B. The battle of the land beginning with the curse of the ground against Adam. God's presence was associated with sacred space throughout the Bible, and began in the Garden of Eden. Man was suppose to manage it, but instead dishonored the garden by not subduing the serpent. God ushered man out of the garden to authorize their removal from his presence because of sin. This theme is revisited also as God promises land to Abraham-Israelites called the Promised Land of Canaan, where God will rule and his people will follow him. The land is blessed and preserved wherever God's presence is among his people as along as they are without allowing wickedness to reign in the land. Israel rebels multiple times and God removes his presence from them because of their sinfulness. God's people are called to rule the land with him, but the curse distorted that reality.

C. The battle of the blessing beginning with the curse of childbearing against Eve. The offspring of the woman is in constant distress throughout the OT narratives. All of the Patriarchs face the death of their firstborn. Moses faced death as an infant just as Jesus did when he was born. The prophetic nature of this curse is continuously revisited through the generations of Adam-to-Abraham-to-David. The prophetic fulfillment of Genesis 3:15 speaks of victory and utter defeat over the serpent to relieve all suffering, pain, and anguish for all nations who bless Abraham's descendants.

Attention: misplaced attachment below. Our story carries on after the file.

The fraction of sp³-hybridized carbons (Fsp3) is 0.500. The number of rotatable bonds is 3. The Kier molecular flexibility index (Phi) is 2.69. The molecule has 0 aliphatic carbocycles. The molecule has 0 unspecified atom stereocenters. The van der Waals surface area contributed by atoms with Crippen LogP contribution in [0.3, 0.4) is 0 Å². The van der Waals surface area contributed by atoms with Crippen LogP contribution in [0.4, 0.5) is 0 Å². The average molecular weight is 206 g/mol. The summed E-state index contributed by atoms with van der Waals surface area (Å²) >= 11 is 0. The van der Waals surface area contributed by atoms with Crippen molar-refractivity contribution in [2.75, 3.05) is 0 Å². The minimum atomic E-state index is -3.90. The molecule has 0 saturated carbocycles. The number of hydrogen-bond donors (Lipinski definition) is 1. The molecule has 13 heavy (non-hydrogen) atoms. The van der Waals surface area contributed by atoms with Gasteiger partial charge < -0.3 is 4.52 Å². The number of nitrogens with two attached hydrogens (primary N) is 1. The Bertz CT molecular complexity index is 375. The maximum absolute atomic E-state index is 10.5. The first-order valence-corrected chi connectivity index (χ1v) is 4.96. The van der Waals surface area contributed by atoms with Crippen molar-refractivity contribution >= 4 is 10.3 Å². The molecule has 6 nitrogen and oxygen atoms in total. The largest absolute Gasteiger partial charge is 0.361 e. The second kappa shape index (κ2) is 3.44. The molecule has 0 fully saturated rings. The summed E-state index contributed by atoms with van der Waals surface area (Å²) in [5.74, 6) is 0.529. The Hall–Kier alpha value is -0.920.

The Abrahamic Covenant
Abraham was promised three things: seed, land, and blessing. From Genesis 12-17 the covenant is outlined and defined. Nevertheless, the initial unconditional promises evoke a reversal of the Adamic curse. The Covenant was given to Abraham unconditionally, but it was to obeyed conditionally by him and his descendants.

Abrahamic covenant is revealed and is promises are ready to be fulfilled. The promises consistently faces tension during the Patriarchal narratives and is revisited throughout the OT because of disobedience (e.g. Israel, Saul, David, Solomon, wicked kings, etc.). All of the failures mimic the same failure and curse of Adam and Eve all over again in which the covenant would reverse if fulfilled. Sometimes in the OT only two of the promises are partially fulfilled, but disobedience enters the narrative and breaks the covenant in order to fulfill all that was promised to Abraham.